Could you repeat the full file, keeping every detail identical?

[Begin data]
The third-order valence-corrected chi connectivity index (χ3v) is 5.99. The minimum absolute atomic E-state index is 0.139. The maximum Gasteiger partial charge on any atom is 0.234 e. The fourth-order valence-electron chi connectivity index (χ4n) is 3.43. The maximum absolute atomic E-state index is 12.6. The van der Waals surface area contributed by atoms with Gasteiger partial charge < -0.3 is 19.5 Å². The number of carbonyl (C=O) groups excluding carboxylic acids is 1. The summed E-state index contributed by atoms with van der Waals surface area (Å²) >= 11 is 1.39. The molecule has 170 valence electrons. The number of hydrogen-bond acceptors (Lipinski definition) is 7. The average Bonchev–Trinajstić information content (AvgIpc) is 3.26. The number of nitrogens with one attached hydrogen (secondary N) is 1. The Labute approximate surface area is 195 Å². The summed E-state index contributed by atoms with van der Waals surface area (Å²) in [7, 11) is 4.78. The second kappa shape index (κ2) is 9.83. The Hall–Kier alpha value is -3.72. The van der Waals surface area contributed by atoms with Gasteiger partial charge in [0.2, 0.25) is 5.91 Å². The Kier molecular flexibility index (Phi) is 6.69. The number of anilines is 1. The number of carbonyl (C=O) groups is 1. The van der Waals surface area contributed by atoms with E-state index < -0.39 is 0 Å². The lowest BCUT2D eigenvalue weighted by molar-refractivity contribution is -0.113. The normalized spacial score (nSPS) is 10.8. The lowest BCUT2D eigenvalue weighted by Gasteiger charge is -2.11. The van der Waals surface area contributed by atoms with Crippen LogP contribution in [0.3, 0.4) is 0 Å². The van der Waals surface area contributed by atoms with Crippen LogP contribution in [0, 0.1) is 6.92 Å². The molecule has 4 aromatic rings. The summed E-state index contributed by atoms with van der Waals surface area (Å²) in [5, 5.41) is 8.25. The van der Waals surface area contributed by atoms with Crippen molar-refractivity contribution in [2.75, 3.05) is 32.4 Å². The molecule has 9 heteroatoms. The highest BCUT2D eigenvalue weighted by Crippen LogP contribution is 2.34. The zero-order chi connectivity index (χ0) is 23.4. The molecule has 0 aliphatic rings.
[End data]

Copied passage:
The third-order valence-corrected chi connectivity index (χ3v) is 5.99. The minimum absolute atomic E-state index is 0.139. The maximum Gasteiger partial charge on any atom is 0.234 e. The fourth-order valence-electron chi connectivity index (χ4n) is 3.43. The maximum absolute atomic E-state index is 12.6. The van der Waals surface area contributed by atoms with Gasteiger partial charge < -0.3 is 19.5 Å². The number of carbonyl (C=O) groups excluding carboxylic acids is 1. The summed E-state index contributed by atoms with van der Waals surface area (Å²) >= 11 is 1.39. The molecule has 170 valence electrons. The number of hydrogen-bond acceptors (Lipinski definition) is 7. The average Bonchev–Trinajstić information content (AvgIpc) is 3.26. The number of nitrogens with one attached hydrogen (secondary N) is 1. The Labute approximate surface area is 195 Å². The summed E-state index contributed by atoms with van der Waals surface area (Å²) in [7, 11) is 4.78. The second kappa shape index (κ2) is 9.83. The Hall–Kier alpha value is -3.72. The van der Waals surface area contributed by atoms with Gasteiger partial charge in [0.2, 0.25) is 5.91 Å². The Kier molecular flexibility index (Phi) is 6.69. The number of anilines is 1. The number of carbonyl (C=O) groups is 1. The van der Waals surface area contributed by atoms with E-state index < -0.39 is 0 Å². The lowest BCUT2D eigenvalue weighted by molar-refractivity contribution is -0.113. The normalized spacial score (nSPS) is 10.8. The lowest BCUT2D eigenvalue weighted by Gasteiger charge is -2.11. The van der Waals surface area contributed by atoms with Crippen LogP contribution in [0.3, 0.4) is 0 Å². The van der Waals surface area contributed by atoms with Crippen LogP contribution in [0, 0.1) is 6.92 Å². The molecule has 4 aromatic rings. The summed E-state index contributed by atoms with van der Waals surface area (Å²) in [5, 5.41) is 8.25. The van der Waals surface area contributed by atoms with Crippen molar-refractivity contribution in [2.75, 3.05) is 32.4 Å². The molecule has 9 heteroatoms. The highest BCUT2D eigenvalue weighted by Crippen LogP contribution is 2.34. The zero-order chi connectivity index (χ0) is 23.4. The molecule has 0 aliphatic rings.